The theme of Frank Sinatra’s song “My Way” still resonates with people today — living a full life exactly the way he wanted. But things change as you age, and sometimes in ways you don’t expect.
Before retirement, Virginia Olson, resident of Friendship Village of Bloomington, lived a very active life. “I worked 70 hours a week, raised two children,” she says. “My husband and I maintained a large home. I traveled in my work and then as a consultant.” She envisioned a future of travel, missionary trips and dividing her year between living in Minnesota and California.
But then her health changed, and her husband developed cancer. “Our lifestyle became quiet,” she says. Then her husband passed away. “Before his death, there was no planning. He would not discuss where I would live or what I would do.” She found she had only herself to rely on.
Lifestyle Choices That Matter
With the changes that can happen in your physical — and financial — circumstances, is it still possible to live life on your own terms as you get older? Can you plan for the unknown so that you can do things your way?
You may have seen the statistic that 70% of physical aging and approximately 50% of mental aging is determined by the lifestyle choices that you make every day.1 That means you can take steps now to improve your overall well-being, which can help you lead that full life you want, the way you want to.
For Virginia and other Lifespace residents like her, choosing to move to a senior living community has given them the resources and opportunities to stay independent longer and enjoy life right now.
“Each day I participate with others in an outing, small group Bible studies, dinner or volunteering,” says Virginia. “The fitness center at Friendship Village is outstanding. And I know the importance of challenging my mind and being with interesting people.” So she makes sure to take advantage of new opportunities, as well.
David Baruch, resident of Beacon Hill, says “I envisioned a future where I would have more time and opportunities to enjoy activities such as travel, music, photography, volunteer work and time with friends and family.” And he’s been able to do exactly that since moving in. He can also take better care of himself physically. “As a diabetic, I am very conscious of my dietary habits and need to maintain, as I do, regular exercises.” He says the focus on multiple dimensions of wellness at Beacon Hill “plays a vital part in my continuing to live the life that I chose in the past and continue to choose in the present.”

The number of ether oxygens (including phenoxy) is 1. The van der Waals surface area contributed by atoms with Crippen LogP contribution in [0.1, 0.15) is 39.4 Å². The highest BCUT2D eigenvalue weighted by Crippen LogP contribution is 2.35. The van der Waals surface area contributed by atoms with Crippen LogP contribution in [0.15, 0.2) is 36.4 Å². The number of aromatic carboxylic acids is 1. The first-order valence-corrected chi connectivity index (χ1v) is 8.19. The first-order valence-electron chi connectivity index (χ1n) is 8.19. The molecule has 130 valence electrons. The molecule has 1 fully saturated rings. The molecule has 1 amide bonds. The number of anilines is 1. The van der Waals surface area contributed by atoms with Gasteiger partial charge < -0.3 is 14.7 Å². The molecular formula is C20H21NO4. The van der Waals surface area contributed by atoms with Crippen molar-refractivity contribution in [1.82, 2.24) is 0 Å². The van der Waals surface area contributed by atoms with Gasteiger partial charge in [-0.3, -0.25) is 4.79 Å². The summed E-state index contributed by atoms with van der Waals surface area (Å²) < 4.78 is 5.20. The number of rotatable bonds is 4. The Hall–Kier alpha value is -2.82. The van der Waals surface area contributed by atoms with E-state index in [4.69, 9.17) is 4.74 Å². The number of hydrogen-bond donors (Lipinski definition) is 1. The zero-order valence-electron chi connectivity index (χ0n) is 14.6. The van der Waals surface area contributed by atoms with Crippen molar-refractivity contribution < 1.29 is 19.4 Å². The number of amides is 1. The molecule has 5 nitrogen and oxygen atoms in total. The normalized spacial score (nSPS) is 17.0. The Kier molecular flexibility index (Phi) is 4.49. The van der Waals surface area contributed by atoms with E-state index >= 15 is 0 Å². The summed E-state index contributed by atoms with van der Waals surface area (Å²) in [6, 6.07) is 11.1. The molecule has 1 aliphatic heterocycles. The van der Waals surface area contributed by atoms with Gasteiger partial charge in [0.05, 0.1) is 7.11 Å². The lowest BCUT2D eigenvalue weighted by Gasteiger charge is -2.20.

Securing Your Financial Future
While 82% of Americans don’t think they’ll need long-term care,2 the reality is that 70% of people ages 65+ will need some form of long-term care.3 Having a plan in place to help pay for that reality is an important step in making sure you can keep living life on your own terms.
Knowing they have a Life Care agreement has given Virginia and David an added level of confidence about their futures.
Virginia says, “I continue to live a busy, full life with no concern about my health care as I age. I know the upfront cost and the continual, consistent and professional care at every level — from independence to, someday, health care. I’m not searching where to move for each level of living. My costs don’t vary. I’m safe and secure.”
David adds, “I’m left with a good sense of security that I’m able to provide for all my needs presently and in the future, leaving me free to continue to live and be engaged in day-to-day life. And I’m not a burden, financially or otherwise, to my children and grandchildren, leaving them with the peace of mind that I live a contented life.”
“None of us want to face the fact that each day we age,” says Virginia. “We don’t want to face the challenges of aging. But I realized that I alone make my decisions to live well. I had to change my attitude toward senior living. I thought I was too young! It became my choice, my decision, my life plan. No one deciding for me. Friendship Village offers me a beautiful, active, healthy, secure living style for the remainder of my life.”
David is also glad he didn’t wait too long. “My biggest reward has been to be living the lifestyle that meets my current needs and provides for any future eventualities,” he says. He recommends getting started by seeking advice using a variety of resources. “Be open to engaging trusted friends, family, employers and financial professionals. It’s a long-term process starting with much exploration and data gathering.”
It’s never too late to make a few changes that will help you live more fully and on your own terms. Start by asking yourself a few questions.
- What am I doing to take care of my body? Am I eating well and getting some exercise?
- How am I meeting my social and emotional needs? Do I see friends or family regularly? Am I making any new friends? Do I feel connected to a community where I feel valued and cared about?
- How am I keeping my mind active? Am I learning anything new, trying new things? Do I get to use my skills and experience to help or teach others?
- What are my plans for finding and paying for unexpected health issues? Have I talked about my plans or wishes with anyone?
If you’re not satisfied with any of your answers, ask yourself one more question — what am I going to do about that today?